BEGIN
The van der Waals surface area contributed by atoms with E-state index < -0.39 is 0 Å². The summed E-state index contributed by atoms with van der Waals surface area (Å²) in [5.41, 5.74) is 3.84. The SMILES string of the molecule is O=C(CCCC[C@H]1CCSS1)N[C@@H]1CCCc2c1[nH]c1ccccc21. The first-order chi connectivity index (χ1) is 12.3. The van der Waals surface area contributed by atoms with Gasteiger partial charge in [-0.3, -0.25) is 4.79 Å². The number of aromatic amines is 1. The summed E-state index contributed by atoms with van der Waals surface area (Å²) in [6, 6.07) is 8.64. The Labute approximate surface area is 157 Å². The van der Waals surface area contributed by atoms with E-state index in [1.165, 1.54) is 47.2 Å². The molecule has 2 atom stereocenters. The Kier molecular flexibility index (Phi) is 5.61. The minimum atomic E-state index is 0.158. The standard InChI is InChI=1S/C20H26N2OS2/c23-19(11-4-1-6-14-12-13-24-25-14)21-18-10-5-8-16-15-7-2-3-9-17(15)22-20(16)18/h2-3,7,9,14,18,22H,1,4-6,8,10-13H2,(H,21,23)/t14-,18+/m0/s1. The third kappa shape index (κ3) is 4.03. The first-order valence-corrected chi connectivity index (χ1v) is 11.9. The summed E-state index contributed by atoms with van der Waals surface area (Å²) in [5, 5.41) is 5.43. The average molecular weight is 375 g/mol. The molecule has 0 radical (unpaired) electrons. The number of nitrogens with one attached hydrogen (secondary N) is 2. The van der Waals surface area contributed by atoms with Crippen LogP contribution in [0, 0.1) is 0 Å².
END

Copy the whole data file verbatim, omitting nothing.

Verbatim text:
The van der Waals surface area contributed by atoms with E-state index < -0.39 is 0 Å². The summed E-state index contributed by atoms with van der Waals surface area (Å²) in [5.41, 5.74) is 3.84. The SMILES string of the molecule is O=C(CCCC[C@H]1CCSS1)N[C@@H]1CCCc2c1[nH]c1ccccc21. The first-order chi connectivity index (χ1) is 12.3. The van der Waals surface area contributed by atoms with Gasteiger partial charge in [-0.3, -0.25) is 4.79 Å². The number of aromatic amines is 1. The summed E-state index contributed by atoms with van der Waals surface area (Å²) in [6, 6.07) is 8.64. The Labute approximate surface area is 157 Å². The van der Waals surface area contributed by atoms with E-state index in [1.165, 1.54) is 47.2 Å². The molecule has 2 atom stereocenters. The Kier molecular flexibility index (Phi) is 5.61. The minimum atomic E-state index is 0.158. The standard InChI is InChI=1S/C20H26N2OS2/c23-19(11-4-1-6-14-12-13-24-25-14)21-18-10-5-8-16-15-7-2-3-9-17(15)22-20(16)18/h2-3,7,9,14,18,22H,1,4-6,8,10-13H2,(H,21,23)/t14-,18+/m0/s1. The third kappa shape index (κ3) is 4.03. The first-order valence-corrected chi connectivity index (χ1v) is 11.9. The summed E-state index contributed by atoms with van der Waals surface area (Å²) in [5, 5.41) is 5.43. The average molecular weight is 375 g/mol. The molecule has 0 radical (unpaired) electrons. The number of nitrogens with one attached hydrogen (secondary N) is 2. The van der Waals surface area contributed by atoms with Crippen LogP contribution in [0, 0.1) is 0 Å².